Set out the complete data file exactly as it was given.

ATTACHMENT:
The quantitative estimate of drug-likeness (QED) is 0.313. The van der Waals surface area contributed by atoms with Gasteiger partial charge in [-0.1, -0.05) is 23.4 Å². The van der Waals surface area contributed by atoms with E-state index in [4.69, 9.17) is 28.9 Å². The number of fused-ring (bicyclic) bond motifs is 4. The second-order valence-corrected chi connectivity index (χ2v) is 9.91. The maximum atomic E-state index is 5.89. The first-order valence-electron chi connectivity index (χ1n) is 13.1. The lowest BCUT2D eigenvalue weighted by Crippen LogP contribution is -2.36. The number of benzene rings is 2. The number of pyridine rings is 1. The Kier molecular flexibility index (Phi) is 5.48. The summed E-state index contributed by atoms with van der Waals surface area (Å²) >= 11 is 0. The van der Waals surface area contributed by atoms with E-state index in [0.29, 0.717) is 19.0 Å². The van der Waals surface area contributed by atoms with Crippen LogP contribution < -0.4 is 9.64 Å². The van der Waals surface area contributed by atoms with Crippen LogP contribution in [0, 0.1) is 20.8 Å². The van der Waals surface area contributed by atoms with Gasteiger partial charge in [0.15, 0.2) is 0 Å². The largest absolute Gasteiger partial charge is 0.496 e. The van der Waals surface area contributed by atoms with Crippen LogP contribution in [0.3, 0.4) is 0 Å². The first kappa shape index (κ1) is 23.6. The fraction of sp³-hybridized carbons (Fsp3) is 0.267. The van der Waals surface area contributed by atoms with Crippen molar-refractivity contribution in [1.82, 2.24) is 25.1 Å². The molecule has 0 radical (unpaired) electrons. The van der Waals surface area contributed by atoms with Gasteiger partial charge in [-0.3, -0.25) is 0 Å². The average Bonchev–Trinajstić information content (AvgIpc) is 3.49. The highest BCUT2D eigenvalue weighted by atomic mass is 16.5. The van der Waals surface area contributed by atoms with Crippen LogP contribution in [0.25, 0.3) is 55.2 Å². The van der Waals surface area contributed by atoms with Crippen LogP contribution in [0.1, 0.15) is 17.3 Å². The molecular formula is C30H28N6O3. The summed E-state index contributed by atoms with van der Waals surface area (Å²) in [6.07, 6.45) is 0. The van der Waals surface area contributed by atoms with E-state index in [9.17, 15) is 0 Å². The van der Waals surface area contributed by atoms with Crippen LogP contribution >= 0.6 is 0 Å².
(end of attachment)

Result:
The quantitative estimate of drug-likeness (QED) is 0.313. The van der Waals surface area contributed by atoms with Gasteiger partial charge in [-0.1, -0.05) is 23.4 Å². The van der Waals surface area contributed by atoms with E-state index in [4.69, 9.17) is 28.9 Å². The number of fused-ring (bicyclic) bond motifs is 4. The second-order valence-corrected chi connectivity index (χ2v) is 9.91. The maximum atomic E-state index is 5.89. The first-order valence-electron chi connectivity index (χ1n) is 13.1. The lowest BCUT2D eigenvalue weighted by Crippen LogP contribution is -2.36. The number of benzene rings is 2. The number of pyridine rings is 1. The Kier molecular flexibility index (Phi) is 5.48. The summed E-state index contributed by atoms with van der Waals surface area (Å²) >= 11 is 0. The van der Waals surface area contributed by atoms with E-state index in [0.29, 0.717) is 19.0 Å². The van der Waals surface area contributed by atoms with Crippen LogP contribution < -0.4 is 9.64 Å². The van der Waals surface area contributed by atoms with Crippen LogP contribution in [0, 0.1) is 20.8 Å². The van der Waals surface area contributed by atoms with Gasteiger partial charge in [0.15, 0.2) is 0 Å². The largest absolute Gasteiger partial charge is 0.496 e. The van der Waals surface area contributed by atoms with Crippen LogP contribution in [0.3, 0.4) is 0 Å². The first kappa shape index (κ1) is 23.6. The fraction of sp³-hybridized carbons (Fsp3) is 0.267. The van der Waals surface area contributed by atoms with Crippen molar-refractivity contribution in [1.82, 2.24) is 25.1 Å². The molecule has 0 radical (unpaired) electrons. The van der Waals surface area contributed by atoms with Gasteiger partial charge in [-0.3, -0.25) is 0 Å². The average Bonchev–Trinajstić information content (AvgIpc) is 3.49. The highest BCUT2D eigenvalue weighted by atomic mass is 16.5. The van der Waals surface area contributed by atoms with Crippen LogP contribution in [0.25, 0.3) is 55.2 Å². The van der Waals surface area contributed by atoms with Crippen LogP contribution in [0.1, 0.15) is 17.3 Å². The molecular formula is C30H28N6O3. The summed E-state index contributed by atoms with van der Waals surface area (Å²) in [6.07, 6.45) is 0. The van der Waals surface area contributed by atoms with E-state index in [9.17, 15) is 0 Å². The van der Waals surface area contributed by atoms with Crippen LogP contribution >= 0.6 is 0 Å².